04 September 2020, The Tablet
A Catholic bishop in Belarus has warned his Church faces persecution, as calls continued for its leader, Archbishop Tadeusz Kondrusiewicz, to be permitted to re-enter his see from abroad.
“Our metropolitan doesn't want the fact he was not allowed home to worsen the already difficult situation here – but until he does, our archdiocese remains without a pastor, and the Catholic Bishops Conference without its head,” Bishop Yuri Kasabutsky, vicar-general and auxiliary of Belarus's Minsk-Mogilev diocese, told the Church's news agency.
“It's obvious they are trying to pressure the Church, which means the Church is being persecuted. Although no one speaks openly about it, nor did they when persecution was severe during the Soviet-era struggle against faith and Church. The facts show the situation is now similar.”
The bishop spoke as Archbishop Kondrusiewicz, the Conference president, awaited a response to his letter to the State Border Committee, asking why he was barred from re-entering Belarus from neighbouring Poland on Monday.
He said the country's law prohibited the exclusion of citizens, adding that Catholics now needed to stay united in the face of a “complicated and incomprehensible situation”.
He said: “Our metropolitan didn't support any candidates before and after the election, or make political statements – he only called for honesty, responsibility, an end to violence and dialogue,” Bishop Kasabutsky added. “All his actions and statements conformed with the Catholic Church's social doctrine and current legislation of the Republic of Belarus. We are dealing with moral aspects of public life, and with Christian and universal values, abandoning which causes crises in society.”
The dispute intensified amid continuing protests against the sixth election victory on 9 August of President Alexander Lukashenko, who was awarded with 80.1 percent of votes by Belarus's State Commission against the 10.12 percent of his nearest challenger, Svetlana Tikhanovskaya, a 37-year-old teacher now sheltering in Lithuania.
Belarus's Interior Ministry confirmed at least 140 arrests during Sunday's demonstrations around Minsk's Independence Square, in the latest show of force by police and troops, who have beaten and detained thousands in the last month, with reports of torture and secret killings.
In his interview, Bishop Kasabutsky said the barring of Archbishop Kondrusiewicz, born near the western city of Grodna, was the latest repressive act against the Catholic Church, which makes up around six percent of the 9.5 million inhabitants of Belarus and has frequently complained of discrimination under Lukashenko, Europe's longest-ruling head of state, who was last returned in 2015 with 83.5 percent amid similar claims of ballot-rigging.
He added that the Church had not been invited to a Monday session of the country's Inter-Faith Advisory Council, during which it was "smeered with mud" by state officials, and rejected "ill-informed" claims on Tuesday by Lukashenko that Archbishop Kondrusiewicz had "gone into politics" and travelled to Poland to "receive certain tasks".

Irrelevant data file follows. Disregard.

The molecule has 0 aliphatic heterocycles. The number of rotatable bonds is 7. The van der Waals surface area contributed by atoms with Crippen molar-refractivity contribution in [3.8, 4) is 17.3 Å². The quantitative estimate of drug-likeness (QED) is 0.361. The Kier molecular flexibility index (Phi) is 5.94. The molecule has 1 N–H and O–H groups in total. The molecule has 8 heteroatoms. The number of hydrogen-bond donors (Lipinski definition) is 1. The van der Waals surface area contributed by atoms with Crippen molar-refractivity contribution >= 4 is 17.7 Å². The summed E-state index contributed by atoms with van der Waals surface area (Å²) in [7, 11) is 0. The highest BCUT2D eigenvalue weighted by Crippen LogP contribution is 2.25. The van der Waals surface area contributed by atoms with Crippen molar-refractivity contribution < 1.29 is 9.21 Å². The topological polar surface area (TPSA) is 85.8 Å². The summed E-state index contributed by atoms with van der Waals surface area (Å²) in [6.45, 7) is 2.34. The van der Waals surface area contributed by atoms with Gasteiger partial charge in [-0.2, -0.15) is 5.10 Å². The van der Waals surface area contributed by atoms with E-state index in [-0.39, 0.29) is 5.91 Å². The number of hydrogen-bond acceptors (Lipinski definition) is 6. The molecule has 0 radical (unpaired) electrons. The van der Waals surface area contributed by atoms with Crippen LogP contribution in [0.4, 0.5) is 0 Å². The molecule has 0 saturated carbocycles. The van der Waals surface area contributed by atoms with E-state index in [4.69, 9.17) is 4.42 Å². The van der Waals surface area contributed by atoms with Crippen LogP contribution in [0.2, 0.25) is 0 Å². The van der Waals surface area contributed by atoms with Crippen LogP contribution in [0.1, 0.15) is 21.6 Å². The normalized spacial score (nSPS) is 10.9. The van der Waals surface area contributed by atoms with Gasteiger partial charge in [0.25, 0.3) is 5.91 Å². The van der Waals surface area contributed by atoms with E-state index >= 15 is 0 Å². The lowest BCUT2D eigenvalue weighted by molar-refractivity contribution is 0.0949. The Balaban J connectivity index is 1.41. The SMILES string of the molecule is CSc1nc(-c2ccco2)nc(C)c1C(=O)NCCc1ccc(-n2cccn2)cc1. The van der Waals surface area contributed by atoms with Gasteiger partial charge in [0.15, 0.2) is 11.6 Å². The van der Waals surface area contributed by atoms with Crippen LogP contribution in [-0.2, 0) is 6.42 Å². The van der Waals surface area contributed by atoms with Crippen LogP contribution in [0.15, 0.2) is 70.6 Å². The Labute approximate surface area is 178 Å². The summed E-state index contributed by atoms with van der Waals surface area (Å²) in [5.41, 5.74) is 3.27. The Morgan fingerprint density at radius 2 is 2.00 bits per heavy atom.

"Church representatives, especially bishops, have a right and duty not to be indifferent to what is happening in society, especially given our country's current situation - this is no longer a matter of politics, but a real humanitarian crisis which threatens a catastrophe if nothing is done", the Minsk auxiliary said.
"I've called for special prayers from priests and all the faithful of our archdiocese for this situation to be resolved as soon as possible. I'm glad my appeal has found an instant response, and not just among Catholics".
Belarus's Bishops Conference deplored Archbishop Kondrusiewicz's "illegal and inadmissible" exclusion in a statement on Tuesday, warning it would further erode Church-state ties and heighten "tensions and divisions".
Among foreign reactions, US Secretary of State Mike Pompeo said Western governments were considering "significant targeted sanctions" and backed the constitutional right of all Belarusians "to enjoy their basic freedoms without hindrance, including freedom of religion", in a Twitter message this week.
The Belarus Church's website said a special Mass would be staged on Saturday for "those killed and imprisoned during peaceful rallies" at Minsk's central Sts Simon and Helen church.
However, the church's rector, Fr Vladislav Zavalniuk, reported the church's locks had been changed by overnight assailants on Tuesday, a week after police blocked access to the building and arrested protesters seeking shelter there, prompting protests from Church leaders.
A website commentary said Archbishop Kondrusiewicz could be compared to the Biblical Amos and exiled St Athanasius, as well as to four Soviet-era Minsk-Mogilev bishops, who were also barred from their see.
"The example of these steadfast pastors is testament that the struggle with God and his servants is a waste of time - people who do this, consciously or unconsciously, voluntarily or under duress, become an instrument in the hands of evil", the commentary added. "It is necessary to pray that God will show such people the way of repentance, giving them the strength to come to their senses and convert".